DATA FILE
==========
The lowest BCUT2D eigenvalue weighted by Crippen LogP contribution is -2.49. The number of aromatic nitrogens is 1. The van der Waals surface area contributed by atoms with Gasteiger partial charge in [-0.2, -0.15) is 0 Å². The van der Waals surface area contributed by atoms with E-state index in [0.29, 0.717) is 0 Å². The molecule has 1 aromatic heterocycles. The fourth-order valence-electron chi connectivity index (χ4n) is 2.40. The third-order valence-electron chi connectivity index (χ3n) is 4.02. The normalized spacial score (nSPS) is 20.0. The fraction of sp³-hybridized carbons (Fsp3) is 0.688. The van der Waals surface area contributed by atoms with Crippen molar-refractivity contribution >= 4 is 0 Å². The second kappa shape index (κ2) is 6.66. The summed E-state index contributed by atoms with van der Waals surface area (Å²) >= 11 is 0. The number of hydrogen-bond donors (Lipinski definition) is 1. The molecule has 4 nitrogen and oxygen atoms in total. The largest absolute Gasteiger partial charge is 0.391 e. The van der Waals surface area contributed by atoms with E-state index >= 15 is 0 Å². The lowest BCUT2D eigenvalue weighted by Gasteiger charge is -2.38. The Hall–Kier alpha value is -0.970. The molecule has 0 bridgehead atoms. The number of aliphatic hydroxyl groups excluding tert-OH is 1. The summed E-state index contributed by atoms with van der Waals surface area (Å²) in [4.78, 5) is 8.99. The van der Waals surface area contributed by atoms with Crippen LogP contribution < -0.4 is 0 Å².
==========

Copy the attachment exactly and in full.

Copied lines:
The lowest BCUT2D eigenvalue weighted by Crippen LogP contribution is -2.49. The number of aromatic nitrogens is 1. The van der Waals surface area contributed by atoms with Gasteiger partial charge in [-0.2, -0.15) is 0 Å². The van der Waals surface area contributed by atoms with E-state index in [0.29, 0.717) is 0 Å². The molecule has 1 aromatic heterocycles. The fourth-order valence-electron chi connectivity index (χ4n) is 2.40. The third-order valence-electron chi connectivity index (χ3n) is 4.02. The normalized spacial score (nSPS) is 20.0. The fraction of sp³-hybridized carbons (Fsp3) is 0.688. The van der Waals surface area contributed by atoms with Crippen molar-refractivity contribution >= 4 is 0 Å². The second kappa shape index (κ2) is 6.66. The summed E-state index contributed by atoms with van der Waals surface area (Å²) >= 11 is 0. The number of hydrogen-bond donors (Lipinski definition) is 1. The molecule has 4 nitrogen and oxygen atoms in total. The largest absolute Gasteiger partial charge is 0.391 e. The van der Waals surface area contributed by atoms with E-state index >= 15 is 0 Å². The lowest BCUT2D eigenvalue weighted by Gasteiger charge is -2.38. The Hall–Kier alpha value is -0.970. The molecule has 0 bridgehead atoms. The number of aliphatic hydroxyl groups excluding tert-OH is 1. The summed E-state index contributed by atoms with van der Waals surface area (Å²) in [4.78, 5) is 8.99. The van der Waals surface area contributed by atoms with Crippen LogP contribution < -0.4 is 0 Å².